His talk was excellent – just what we have come to expect from Tom Brokaw. He spoke about his early life and how he decided to get into journalism, as well as what he thought the good and bad points of his journalistic career were. He said that he loved journalism and sharing the news, but he wasn’t overly fond of the hours. More than one of his family vacations were cancelled last minute as the result of the Berlin Walling and other similar incidents (here, we see the inconveniences of the triumph of democracy). Another topic of great interest to the audience was his book The Greatest Generation, a collection of stories about people during World War II. As someone who recently has developed an interest in war stories, I found it fascinating to hear him talk about why he chose to write this book and share the stories of people that the nation holds as heroes.
From Tom Brokaw’s talk, we ran down to the lower level of the convention hall as fast as we could – no small feat in a building absolutely brimming with an equal number of people who are trying to get somewhere and who have their noses stuck in books – and jumped in the book signing lines. It was divide and conquer: Tom Brokaw was signing multiple books, but David Baldacci was only signing one per person, and they were doing so at the same time. I took both my mother’s copy of The Greatest Generation and mine and stood in line for Tom Brokaw, while my mother recruited my brother (who had driven in from Baltimore later in the afternoon) to get her second book signed by David Baldacci. Do any of us think he was fooled when two people in a row asked to have the dedication made out to Lori? No. We do not. And we regret nothing.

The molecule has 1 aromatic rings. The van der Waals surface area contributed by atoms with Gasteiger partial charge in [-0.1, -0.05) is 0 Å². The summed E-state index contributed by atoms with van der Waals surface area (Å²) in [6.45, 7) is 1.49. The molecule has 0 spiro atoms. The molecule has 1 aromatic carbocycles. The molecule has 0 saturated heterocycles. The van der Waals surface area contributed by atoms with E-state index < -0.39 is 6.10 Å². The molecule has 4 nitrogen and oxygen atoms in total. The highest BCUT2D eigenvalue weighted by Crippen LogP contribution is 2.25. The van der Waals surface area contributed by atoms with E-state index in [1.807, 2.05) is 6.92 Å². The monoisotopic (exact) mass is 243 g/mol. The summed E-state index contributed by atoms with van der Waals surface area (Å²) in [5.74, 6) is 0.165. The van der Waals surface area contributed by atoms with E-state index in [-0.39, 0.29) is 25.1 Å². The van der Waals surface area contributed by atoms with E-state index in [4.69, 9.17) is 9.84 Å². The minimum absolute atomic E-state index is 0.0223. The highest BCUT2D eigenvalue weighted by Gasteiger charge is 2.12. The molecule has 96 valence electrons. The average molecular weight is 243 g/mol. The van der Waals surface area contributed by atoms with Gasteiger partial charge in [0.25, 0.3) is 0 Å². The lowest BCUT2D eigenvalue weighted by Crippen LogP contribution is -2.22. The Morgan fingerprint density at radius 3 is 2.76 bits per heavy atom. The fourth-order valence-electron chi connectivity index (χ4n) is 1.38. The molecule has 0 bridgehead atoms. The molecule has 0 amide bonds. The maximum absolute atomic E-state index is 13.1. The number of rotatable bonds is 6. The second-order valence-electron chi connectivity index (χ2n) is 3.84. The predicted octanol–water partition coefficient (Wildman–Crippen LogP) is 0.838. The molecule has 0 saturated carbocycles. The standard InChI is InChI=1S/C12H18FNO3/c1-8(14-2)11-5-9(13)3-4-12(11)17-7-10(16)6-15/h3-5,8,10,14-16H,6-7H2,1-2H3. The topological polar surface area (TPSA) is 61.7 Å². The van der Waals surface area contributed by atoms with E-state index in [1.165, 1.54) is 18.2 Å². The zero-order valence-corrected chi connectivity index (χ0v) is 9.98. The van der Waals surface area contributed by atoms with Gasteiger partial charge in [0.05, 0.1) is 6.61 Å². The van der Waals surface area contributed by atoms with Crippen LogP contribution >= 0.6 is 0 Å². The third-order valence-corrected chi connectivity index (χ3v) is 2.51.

After going into fits of nerdy glee over our newly-signed editions, we once again sharpened our elbows and made our way back to the main floor of the convention center in time to get into David Baldacci’s talk. This was another great talk. Baldacci talked about how he became a writer and shared some amusing anecdotes about his misadventures as a writer. One of my favorites included John Grisham, iced tea, and the reason Baldacci doesn’t write about damsels in distress. You’ll have to attend one of his talks to get the full story. He also spoke about his favorite philanthropic mission, public libraries, and why he thinks they’re important for neighborhoods. All in all, very interesting (and entertaining).
But wait, says you. This is a library event, meant to help promote literacy! What about the children? Well, says I, they got one of the coolest speakers of all. None other than Buzz Aldrin has a children’s book out about Mars. Needless to say, the astronaut’s session with a book about outer space was filled to capacity in no time. Whether the kids understood how cool that was, I don’t know. It was obvious that their grandparents, who probably watched the moon landing on television, did. After the talk, they all moved to the bookstore, where they proceeded to purchase every single copy of his book in the convention center. Unfortunately, my mother and I were not fast enough for the army of grandmothers who have astronautical dreams for their grandkids, and we left the Book Festival short an astronaut book. We did, however, find a book about the Port Huron to Mackinac sailboat race, so we Michiganders were happy (it’s sort of the same thing).
According to a recent Gallup poll, the percentage of Americans who claim that they don’t read (paperbacks, e-books, audiobooks, nothing) is dropping. Perhaps they were brought to events like this.